There are, according to Post (Flora of Palestine, 737-41), no less than 9 species of oak (Natural Order Cupuliferae) in Syria, and he adds to these 12 sub-varieties. Many of these have no interest except to the botanist. The following species are widespread and distinctive: (1) The "Turkey oak," Quercus cerris, known in Arabic as Ballut, as its name implies, abounds all over European Turkey and Greece and is common in Palestine. Under favorable conditions it attains to great size, reaching as much as 60 ft. in height. It is distinguished by its large sessile acorns with hemispherical cups covered with long, narrow, almost bristly, scales, giving them a mossy aspect. The wood is hard and of fine grain. Galls are common upon its branches.

(2) Quercus lusitanica (or Ballota), also known in Arabic as Ballut, like the last is frequently found dwarfed to a bush, but, when protected, attains a height of 30 ft. or more. The leaves are denate or crenate and last late into the winter, but are shed before the new twigs are developed. The acorns are solitary or few in cluster, and the cupules are more or less smooth. Galls are common, and a variety of this species is often known as Q. infectoria, on account of its liability to infection with galls.

(3) The Valonica oak (Q. aceglops), known in Arabic as Mellut, has large oblong or ovate deciduous leaves, with deep serrations terminating in a bristle-like point, and very large acorns, globular, thick cupules covered with long reflexed scales. The cupules, known commercially as valonica, furnish one of the richest of tanning materials.

(4) The Evergreen oak is often classed under the general name "Ilex oak" or Holm (i.e. holly-like) oak. Several varieties are described as occurring in Palestine. Q. ilex usually has rather a shrublike growth, with abundant glossy, dark-green leaves, oval in shape and more or less prickly at the margins, though sometimes entire. The cupules of the acorns are woolly. It shows a marked predilection for the neighborhood of the sea. The Q. coccifera (with var. Q. pseudococcifera) is known in Arabic as Sindian. The leaves, like the last, usually are prickly. The acorns are solitary or twin, and the hemispherical cupules are more or less velvety. On the Q. coccifera are found the insects which make the well-known Kermes dye. These evergreen oaks are the common trees at sacred tombs, and the once magnificent, but now dying, "Abraham’s oak" at Hebron is one of this species.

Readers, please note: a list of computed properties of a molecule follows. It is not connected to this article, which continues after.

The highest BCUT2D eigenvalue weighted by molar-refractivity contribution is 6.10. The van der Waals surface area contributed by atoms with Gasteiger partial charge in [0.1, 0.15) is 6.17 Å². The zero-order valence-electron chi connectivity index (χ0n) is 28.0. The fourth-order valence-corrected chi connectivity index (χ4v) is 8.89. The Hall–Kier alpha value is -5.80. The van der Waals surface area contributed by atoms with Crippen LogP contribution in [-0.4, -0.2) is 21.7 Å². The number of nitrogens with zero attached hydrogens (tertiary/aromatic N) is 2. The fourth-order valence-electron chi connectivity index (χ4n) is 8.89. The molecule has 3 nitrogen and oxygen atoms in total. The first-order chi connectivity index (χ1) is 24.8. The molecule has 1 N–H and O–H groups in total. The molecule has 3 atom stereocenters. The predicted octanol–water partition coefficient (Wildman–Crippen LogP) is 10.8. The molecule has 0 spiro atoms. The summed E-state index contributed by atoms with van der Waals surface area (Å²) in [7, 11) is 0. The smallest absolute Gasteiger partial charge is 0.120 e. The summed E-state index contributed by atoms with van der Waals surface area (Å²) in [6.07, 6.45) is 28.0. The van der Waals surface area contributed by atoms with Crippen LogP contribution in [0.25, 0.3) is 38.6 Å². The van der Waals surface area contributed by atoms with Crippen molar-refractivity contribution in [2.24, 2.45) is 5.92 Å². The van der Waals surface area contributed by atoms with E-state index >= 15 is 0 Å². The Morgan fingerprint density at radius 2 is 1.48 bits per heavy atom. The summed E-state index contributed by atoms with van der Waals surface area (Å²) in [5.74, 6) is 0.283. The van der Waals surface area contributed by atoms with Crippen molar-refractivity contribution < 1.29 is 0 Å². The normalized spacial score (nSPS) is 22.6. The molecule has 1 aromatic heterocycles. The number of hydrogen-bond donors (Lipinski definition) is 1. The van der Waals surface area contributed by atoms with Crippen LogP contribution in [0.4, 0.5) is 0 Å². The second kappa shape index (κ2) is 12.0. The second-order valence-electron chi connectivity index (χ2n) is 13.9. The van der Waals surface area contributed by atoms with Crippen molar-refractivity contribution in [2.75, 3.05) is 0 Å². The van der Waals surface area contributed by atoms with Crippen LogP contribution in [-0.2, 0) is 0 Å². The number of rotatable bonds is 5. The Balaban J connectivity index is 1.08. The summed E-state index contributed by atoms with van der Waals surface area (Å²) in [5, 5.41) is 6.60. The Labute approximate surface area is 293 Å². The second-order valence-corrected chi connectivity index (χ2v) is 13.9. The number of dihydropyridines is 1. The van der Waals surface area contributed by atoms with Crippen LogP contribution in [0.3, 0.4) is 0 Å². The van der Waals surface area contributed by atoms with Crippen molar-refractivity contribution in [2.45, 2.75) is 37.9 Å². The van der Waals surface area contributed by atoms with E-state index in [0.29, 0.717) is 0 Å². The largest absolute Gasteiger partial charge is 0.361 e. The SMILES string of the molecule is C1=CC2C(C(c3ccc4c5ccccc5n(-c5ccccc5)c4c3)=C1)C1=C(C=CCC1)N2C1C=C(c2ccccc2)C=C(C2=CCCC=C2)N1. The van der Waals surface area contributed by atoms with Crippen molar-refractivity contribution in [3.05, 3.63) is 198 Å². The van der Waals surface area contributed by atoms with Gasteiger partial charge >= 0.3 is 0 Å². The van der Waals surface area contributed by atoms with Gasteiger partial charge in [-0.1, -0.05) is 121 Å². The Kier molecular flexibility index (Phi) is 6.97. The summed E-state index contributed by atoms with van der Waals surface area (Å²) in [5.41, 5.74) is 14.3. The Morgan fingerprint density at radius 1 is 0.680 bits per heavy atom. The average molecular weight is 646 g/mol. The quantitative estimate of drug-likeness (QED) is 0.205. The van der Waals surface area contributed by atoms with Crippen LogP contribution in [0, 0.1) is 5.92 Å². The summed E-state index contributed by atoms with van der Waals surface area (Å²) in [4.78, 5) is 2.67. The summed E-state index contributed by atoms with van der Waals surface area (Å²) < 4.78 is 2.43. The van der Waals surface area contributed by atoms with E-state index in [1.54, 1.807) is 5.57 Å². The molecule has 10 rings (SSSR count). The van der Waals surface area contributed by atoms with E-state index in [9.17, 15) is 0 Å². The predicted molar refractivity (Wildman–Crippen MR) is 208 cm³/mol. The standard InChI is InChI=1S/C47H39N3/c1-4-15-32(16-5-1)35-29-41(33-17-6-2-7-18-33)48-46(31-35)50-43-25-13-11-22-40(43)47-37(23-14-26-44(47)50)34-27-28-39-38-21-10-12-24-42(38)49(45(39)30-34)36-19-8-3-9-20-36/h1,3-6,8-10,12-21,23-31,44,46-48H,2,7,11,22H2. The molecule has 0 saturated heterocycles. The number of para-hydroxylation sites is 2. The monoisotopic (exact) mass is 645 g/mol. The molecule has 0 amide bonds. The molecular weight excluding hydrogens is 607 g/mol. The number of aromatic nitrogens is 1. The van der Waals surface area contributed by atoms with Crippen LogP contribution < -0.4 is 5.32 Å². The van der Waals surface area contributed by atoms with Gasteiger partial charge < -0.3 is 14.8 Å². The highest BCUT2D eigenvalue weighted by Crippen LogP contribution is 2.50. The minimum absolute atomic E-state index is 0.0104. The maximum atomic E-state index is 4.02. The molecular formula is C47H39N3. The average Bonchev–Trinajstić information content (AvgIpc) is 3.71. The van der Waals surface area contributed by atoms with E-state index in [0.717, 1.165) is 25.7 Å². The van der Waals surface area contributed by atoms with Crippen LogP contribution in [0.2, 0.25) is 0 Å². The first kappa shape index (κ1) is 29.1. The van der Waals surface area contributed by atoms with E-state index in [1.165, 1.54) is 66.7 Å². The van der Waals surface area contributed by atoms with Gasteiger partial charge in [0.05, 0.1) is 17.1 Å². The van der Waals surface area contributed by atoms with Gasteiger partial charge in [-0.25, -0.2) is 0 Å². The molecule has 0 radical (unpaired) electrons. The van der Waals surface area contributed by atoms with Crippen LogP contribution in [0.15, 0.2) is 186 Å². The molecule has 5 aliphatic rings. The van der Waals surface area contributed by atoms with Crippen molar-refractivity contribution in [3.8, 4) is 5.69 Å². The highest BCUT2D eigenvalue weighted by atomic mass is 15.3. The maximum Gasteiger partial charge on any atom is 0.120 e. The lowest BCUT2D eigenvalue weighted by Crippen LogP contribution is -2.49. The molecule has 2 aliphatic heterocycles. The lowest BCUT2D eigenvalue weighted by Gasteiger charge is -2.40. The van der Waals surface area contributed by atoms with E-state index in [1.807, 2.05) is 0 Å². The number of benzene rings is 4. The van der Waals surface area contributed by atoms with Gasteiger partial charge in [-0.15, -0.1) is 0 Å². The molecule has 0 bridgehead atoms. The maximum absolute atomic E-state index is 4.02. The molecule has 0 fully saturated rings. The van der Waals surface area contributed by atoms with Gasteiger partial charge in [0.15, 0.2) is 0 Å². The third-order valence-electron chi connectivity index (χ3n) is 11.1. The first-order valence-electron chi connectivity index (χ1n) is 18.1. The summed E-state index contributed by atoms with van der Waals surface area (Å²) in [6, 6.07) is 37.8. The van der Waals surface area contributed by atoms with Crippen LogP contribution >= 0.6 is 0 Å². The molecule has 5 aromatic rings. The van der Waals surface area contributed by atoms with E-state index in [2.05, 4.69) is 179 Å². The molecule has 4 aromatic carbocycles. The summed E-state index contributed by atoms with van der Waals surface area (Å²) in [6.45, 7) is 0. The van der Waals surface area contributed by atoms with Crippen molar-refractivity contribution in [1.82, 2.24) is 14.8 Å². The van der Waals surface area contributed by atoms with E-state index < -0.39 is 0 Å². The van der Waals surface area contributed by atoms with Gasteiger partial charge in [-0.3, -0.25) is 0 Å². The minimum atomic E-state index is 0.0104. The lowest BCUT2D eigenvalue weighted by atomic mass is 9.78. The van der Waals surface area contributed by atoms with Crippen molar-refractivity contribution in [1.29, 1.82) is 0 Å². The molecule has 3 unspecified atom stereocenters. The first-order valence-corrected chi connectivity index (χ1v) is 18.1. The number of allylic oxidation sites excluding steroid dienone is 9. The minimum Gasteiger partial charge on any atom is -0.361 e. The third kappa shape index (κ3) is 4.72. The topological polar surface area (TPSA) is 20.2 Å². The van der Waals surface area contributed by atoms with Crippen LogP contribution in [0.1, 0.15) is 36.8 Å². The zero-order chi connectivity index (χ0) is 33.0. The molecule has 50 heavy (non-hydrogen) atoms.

3. Oaks in Modern Palestine:

Oaks occur in all parts of Palestine, in spite of the steady ruthless destruction which has been going on for centuries. All over Carmel, Tabor, around Banias and in the hills to the West of Nazareth, to mention well-known localities, there are forests of oak; great tracts of country, especially in Galilee and East of the Jordan, are covered by a stunted brushwood which, were it not for the wood-cutter, would grow into noble trees. Solitary oaks of magnificent proportions occur in many parts of the land, especially upon hilltops; such trees are saved from destruction because of their "sacred" character. To bury beneath such a tree has ever been a favorite custom (compare Ge 35:8; 1Ch 10:12). Large trees like these, seen often from great distances, are frequently landmarks (Jos 19:33) or places of meeting (compare "Oak of Tabor," 1Sa 10:3). The custom of heathen worship beneath oaks or terebinths (Ho 4:13; Eze 6:13, etc.) finds its modern counterpart in the cult of the Wely in Palestine. The oak is sometimes connected with some historical event, as e.g. Abraham’s oak of Mamre now shown at Hebron, and "the oak of weeping," Allon bacuth, of Ge 35:8.

See also

  • Plants